Competition among taxi and private hire-car booking companies is heating up in Australia, with operators accusing each other of dirty tricks, sabotage and aggressive driver poaching tactics.
Operators have complained of rivals booking and cancelling rides on competing apps to capture drivers' mobile numbers to try to recruit them.
Other alleged tactics include rivals taking short trips to recruit drivers and an incumbent taxi network allegedly bribing drivers to hand over payment devices provided by independent booking app Ingogo.
There are also allegations that efforts to book advertising on the back of taxis have been stymied by powerful industry players who have threatened people who consider carrying the ads.
In the United States the start-up news website TechCrunch recently reported claims that private hire-car booking app Uber had its New York staff order and then cancel more than 100 cars from competitor Gett. Uber was accused of using the drivers' phone numbers to offer them cash incentives to defect.
Uber later apologised for the "too aggressive" practice in a statement and said it would ask teams globally to "curtail activities that seek lead generation in this manner".
Andrew Campbell, co-founder of Australia's GoCatch, a taxi-booking app and payment service that claims to have signed up 16,000 taxi drivers, said he had seen similar tactics used by competitors in Sydney, but wouldn't say which of two main rivals – Uber and Ingogo – used them. (Ingogo, GoCatch and Uber all offer taxi-booking services in Australia, while Uber also offers private-hire car services via its app.)
"We have seen our competitors ordering taxis and then cancelling them and we've blocked competitors [and] tricksters from using the application," Campbell told Fairfax Media.
"Competitors have also tried spreading misinformation about us to taxi drivers."
Yet despite the tricks – which Campbell said he did not partake in – he wasn't too worried.
"Whether or not they play dirty tricks is not a concern. We're building a business regardless of any dirty tricks from our competitors; we play things with a pretty straight bat," he said.
Uber Sydney general manager David Rohrsheim denied that he and his team had booked and cancelled trips on rival apps, but said Uber did use rival services in an attempt to recruit drivers.
"We haven't been booking and cancelling services [in Sydney]," Rohrsheim said.
Ingogo managing director Hamish Petrie said his team had never participated in such practices either, but suspected they were used against his company.
Petrie said he has seen "multiple job requests from certain locations [and] different offices and places of abode" being logged that were suspicious. Those users were blocked "because of ongoing inappropriate use of the app", he said.
"You can tell they're not doing it to genuinely catch a taxi, they're doing it to irritate drivers."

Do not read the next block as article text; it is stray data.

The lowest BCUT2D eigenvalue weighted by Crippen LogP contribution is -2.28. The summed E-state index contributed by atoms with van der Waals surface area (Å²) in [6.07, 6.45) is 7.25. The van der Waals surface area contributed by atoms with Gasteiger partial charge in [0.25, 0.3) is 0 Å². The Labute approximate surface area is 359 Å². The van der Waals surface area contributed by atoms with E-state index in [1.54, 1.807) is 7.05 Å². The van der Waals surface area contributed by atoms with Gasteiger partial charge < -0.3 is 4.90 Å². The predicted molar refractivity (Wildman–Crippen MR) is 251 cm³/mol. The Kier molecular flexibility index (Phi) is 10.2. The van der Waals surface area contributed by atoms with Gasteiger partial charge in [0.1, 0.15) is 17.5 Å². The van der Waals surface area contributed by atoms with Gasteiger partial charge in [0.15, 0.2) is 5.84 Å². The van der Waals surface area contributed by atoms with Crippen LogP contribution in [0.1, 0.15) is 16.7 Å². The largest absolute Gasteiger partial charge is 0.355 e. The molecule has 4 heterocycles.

But it's not only new app entrants partaking in alleged sabotage, Petrie said.
"We actually caught the operations manager for a large incumbent playing around on our application in Melbourne and we wrote them a legal letter to tell them to stop," he said.
"They were stupid enough to answer the phone when I actually called them. I said, 'Sorry, have I got someone from X company there?' And they said 'Yep'. And I said, 'So what's your role there?' And they said, 'I'm the operations manager'. Pretty stupid really."
Petrie alleged the incumbent put through fake jobs and cancelled them while trying to figure out how the Ingogo app worked so that they could stop it ordering taxis over its service.
"What we do in Victoria is, if we don't have [an Ingogo] cab in the nearby area, we actually offload the jobs to the local network. So we, in the background of the app, fill out a users' pick-up information on the [incumbent network's] online booking site. So we were actually giving them a customer, but they didn't want the customer to have that easy experience on our application ... So they were figuring out how to block our application from giving their drivers work."
Petrie claimed a network also tried to bribe some drivers to sell Ingogo's billing equipment (an iPhone and printer), which it provides for free.
"For legal reasons I don't want to go into who that [competitor] is," Petrie said.
Ingogo has now changed its policy, asking for a fee from drivers for lost equipment.
Petrie claimed Ingogo has also recently been blocked from advertising on the back of taxis.
"We've been trying to ... spend $100,000 ... and the two advertising networks, when it gets down to the nitty-gritty of implementing it, won't actually run the ads," he said.
He claimed this was because taxi networks were threatening cab owners with being put at the back of service queues for repairs to their vehicles if they ran them.
Technology analyst Guy Cranswick said it was only natural for a commercial turf war to erupt and said there was "some plausibility" to the claims made "which requires further investigation".
"These sorts of alleged tactics ... are the sorts of things that have occurred, I believe, in the taxi industry here and elsewhere over [some] time," Cranswick, of research firm IBRS, said.
"It's happened in the transport industry with trucking routes and contracts and it has happened, as we found out again [recently], in the construction industry. So playing commercial turf wars about who has access to what routes, kinds of customers and so forth is not new. These [commercial turf wars are] now just going through the new technologies that are in the cars."
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